Content development mistake #3: Content regurgitation
Hands up if you’ve come across what appears to be the same content time and time again. No, not from the same blog but from various ones with articles that address the same topic.
When it comes to content development and looking up material to fill and support the piece, many writers’ first move is to head to—you guessed it—Google.
Who can blame them? I mean, what can you not find on Google these days (other than Trump’s financial records, of course)?
Where content regurgitation is the most obvious is with data. Because while the written word can often be rephrased or substituted with a synonym, a number is what it is—there’s no way to change it without jeopardising its accuracy.
To avoid content regurgitation, include interviews with subject matter experts in your content development process and reference internal data and research where possible.
Now, Googling for more meat to beef up your content is a natural part of the content development process. But to produce content that’s original and not a reorganization or rephrase of other published content, start with this approach before heading to Google.
That way, any material you find on Google can act as a supplement and support instead of your content’s lead and angle. This allows you a unique view of the problem you’re addressing in your blog content, one that’s different and that can set your content aside from the rest.To avoid content regurgitation, include interviews with subject matter experts in your content development process and reference internal data and research where possible. Click To Tweet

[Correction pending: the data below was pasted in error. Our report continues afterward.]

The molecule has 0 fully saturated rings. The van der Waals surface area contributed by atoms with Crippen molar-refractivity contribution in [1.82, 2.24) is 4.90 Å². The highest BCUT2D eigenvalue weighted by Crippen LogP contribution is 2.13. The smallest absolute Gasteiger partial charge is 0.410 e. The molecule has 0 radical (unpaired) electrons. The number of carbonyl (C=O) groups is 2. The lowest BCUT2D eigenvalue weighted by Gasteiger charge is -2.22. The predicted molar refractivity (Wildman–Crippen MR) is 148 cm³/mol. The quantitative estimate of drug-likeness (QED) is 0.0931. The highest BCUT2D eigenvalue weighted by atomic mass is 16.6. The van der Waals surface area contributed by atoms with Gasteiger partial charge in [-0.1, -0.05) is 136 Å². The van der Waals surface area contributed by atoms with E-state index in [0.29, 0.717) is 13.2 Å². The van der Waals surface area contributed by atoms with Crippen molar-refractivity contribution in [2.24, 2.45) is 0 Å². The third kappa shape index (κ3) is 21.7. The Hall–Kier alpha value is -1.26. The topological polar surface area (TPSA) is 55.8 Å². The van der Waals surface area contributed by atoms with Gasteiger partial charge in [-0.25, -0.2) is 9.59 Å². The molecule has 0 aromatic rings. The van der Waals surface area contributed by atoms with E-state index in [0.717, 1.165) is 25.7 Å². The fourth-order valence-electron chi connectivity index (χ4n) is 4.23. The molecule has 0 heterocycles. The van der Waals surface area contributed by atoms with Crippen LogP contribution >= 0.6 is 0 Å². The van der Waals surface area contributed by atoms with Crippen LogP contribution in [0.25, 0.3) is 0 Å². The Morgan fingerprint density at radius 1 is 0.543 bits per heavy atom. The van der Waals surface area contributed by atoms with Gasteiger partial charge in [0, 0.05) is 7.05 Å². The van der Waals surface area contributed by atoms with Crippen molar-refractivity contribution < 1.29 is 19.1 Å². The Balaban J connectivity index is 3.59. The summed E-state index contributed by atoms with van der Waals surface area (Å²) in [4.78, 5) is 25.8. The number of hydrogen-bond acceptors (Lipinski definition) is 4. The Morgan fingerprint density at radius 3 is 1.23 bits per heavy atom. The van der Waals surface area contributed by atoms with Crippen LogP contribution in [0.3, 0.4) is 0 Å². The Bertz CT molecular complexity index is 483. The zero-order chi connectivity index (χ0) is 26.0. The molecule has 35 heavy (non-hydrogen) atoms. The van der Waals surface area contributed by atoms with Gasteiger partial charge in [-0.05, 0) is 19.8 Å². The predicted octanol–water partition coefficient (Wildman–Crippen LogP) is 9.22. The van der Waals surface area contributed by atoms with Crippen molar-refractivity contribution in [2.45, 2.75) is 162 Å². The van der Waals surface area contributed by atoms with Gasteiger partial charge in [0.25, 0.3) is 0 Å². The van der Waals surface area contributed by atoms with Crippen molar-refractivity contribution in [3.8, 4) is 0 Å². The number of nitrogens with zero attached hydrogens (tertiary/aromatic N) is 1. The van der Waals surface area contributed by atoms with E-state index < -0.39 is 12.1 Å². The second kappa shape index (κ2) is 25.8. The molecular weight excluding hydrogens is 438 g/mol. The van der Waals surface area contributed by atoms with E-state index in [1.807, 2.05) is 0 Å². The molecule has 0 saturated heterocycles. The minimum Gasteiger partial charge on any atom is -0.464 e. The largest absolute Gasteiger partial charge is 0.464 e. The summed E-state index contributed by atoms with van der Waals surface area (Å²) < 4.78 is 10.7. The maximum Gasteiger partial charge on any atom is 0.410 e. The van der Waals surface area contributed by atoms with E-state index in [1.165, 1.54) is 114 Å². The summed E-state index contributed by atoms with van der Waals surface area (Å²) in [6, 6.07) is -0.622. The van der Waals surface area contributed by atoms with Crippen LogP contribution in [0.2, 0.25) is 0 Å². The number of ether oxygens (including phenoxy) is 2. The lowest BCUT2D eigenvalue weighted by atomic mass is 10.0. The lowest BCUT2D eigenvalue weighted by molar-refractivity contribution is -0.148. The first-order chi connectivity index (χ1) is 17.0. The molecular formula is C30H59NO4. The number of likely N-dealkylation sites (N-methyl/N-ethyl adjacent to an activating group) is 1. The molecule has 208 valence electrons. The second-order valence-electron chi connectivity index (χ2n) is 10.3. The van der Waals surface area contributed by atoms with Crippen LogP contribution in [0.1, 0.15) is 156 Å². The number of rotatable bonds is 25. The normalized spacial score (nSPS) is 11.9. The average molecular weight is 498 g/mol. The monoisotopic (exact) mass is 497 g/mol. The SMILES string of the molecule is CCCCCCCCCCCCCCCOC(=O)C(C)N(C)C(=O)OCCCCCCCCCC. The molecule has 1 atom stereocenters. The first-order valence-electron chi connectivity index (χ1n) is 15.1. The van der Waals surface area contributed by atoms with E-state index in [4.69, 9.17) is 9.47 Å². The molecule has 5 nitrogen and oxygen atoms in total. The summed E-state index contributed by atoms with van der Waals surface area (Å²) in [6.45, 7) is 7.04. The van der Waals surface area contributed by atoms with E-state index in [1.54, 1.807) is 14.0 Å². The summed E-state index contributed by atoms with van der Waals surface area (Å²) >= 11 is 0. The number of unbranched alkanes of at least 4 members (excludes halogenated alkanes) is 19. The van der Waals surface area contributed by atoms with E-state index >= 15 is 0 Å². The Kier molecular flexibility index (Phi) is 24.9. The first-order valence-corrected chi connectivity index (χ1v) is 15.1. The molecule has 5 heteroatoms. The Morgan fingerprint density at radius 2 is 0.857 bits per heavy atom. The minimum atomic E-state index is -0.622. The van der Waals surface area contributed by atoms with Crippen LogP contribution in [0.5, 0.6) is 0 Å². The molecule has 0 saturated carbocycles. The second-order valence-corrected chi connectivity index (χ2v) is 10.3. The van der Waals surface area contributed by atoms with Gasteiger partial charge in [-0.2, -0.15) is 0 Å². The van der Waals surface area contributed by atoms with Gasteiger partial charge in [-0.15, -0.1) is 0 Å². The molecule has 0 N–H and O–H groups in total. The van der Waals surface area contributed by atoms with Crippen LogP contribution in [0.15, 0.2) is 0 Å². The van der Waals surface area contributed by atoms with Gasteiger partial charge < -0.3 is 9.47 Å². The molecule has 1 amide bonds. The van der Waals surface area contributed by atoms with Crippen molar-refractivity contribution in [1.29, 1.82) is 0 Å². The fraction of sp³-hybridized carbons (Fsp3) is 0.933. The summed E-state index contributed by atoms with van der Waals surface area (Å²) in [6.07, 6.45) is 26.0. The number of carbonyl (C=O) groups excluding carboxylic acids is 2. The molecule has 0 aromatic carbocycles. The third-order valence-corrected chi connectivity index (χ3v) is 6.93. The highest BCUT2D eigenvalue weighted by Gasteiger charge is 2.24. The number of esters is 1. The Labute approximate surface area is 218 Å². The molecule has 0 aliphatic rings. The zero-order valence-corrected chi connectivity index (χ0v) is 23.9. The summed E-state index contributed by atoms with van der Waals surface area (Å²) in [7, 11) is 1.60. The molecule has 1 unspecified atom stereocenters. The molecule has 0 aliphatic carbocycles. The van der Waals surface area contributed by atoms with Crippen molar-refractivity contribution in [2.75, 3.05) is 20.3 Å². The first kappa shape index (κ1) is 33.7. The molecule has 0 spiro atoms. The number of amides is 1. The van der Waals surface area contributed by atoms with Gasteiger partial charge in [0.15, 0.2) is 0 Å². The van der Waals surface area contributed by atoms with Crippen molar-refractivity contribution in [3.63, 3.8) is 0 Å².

Content development mistake #4: Outdated data
Speaking of using data as part of your content development strategy, if relying on internal research isn’t an option for your content team, then at least make sure that the data you’re pulling off the internet is updated.
And I don’t mean just looking at when the article referencing the data was published. If the page from which you’re quoting the data provides a link to the data’s source, go one step further and check when the source was published.
You’d be surprised at how many “recently updated” articles there are that continue to publish years-old data without any disclaimers, which can be misleading for its readers.
Having done our fair share of data-heavy articles, we know just how common such practices are.
Sure, there may be times where there’s simply no updated data available. For instance, a search for official figures on self-employed income in the US shows that the latest available data from the US Census Bureau is dated 2012.
Under such circumstances, consider forgoing the data. If it is absolutely vital to your content, include a disclaimer about its date and contextualise it in your content.
Content development mistake #5: Unreliable sources
Remember the children’s game Chinese whispers, or as it’s called in some parts of the world, Telephone?
To jog your memory, it’s where a relatively long message is whispered from one person to the next and passed along until the last person in line. The final version of the message is then compared with the original, often sparking laughs of incredulity because of the huge differences between them.
Believe it or not, this happens pretty often on the internet, too.
When citing information from other pages or using it as a reference, avoid quoting from the first source you chance upon. Make the extra effort to go straight to the horse’s mouth.
If it’s a quote, dig for the original source in which the quote appeared, which can be a news interview, a video, an article written by said person, etc. If it’s a company’s corporate information, like sales revenue, look up their press releases or search through their website’s corporate page.
You want to make sure the source of the information you’re using in your content development is as reliable as possible. This is particularly important with content requiring heavy data references.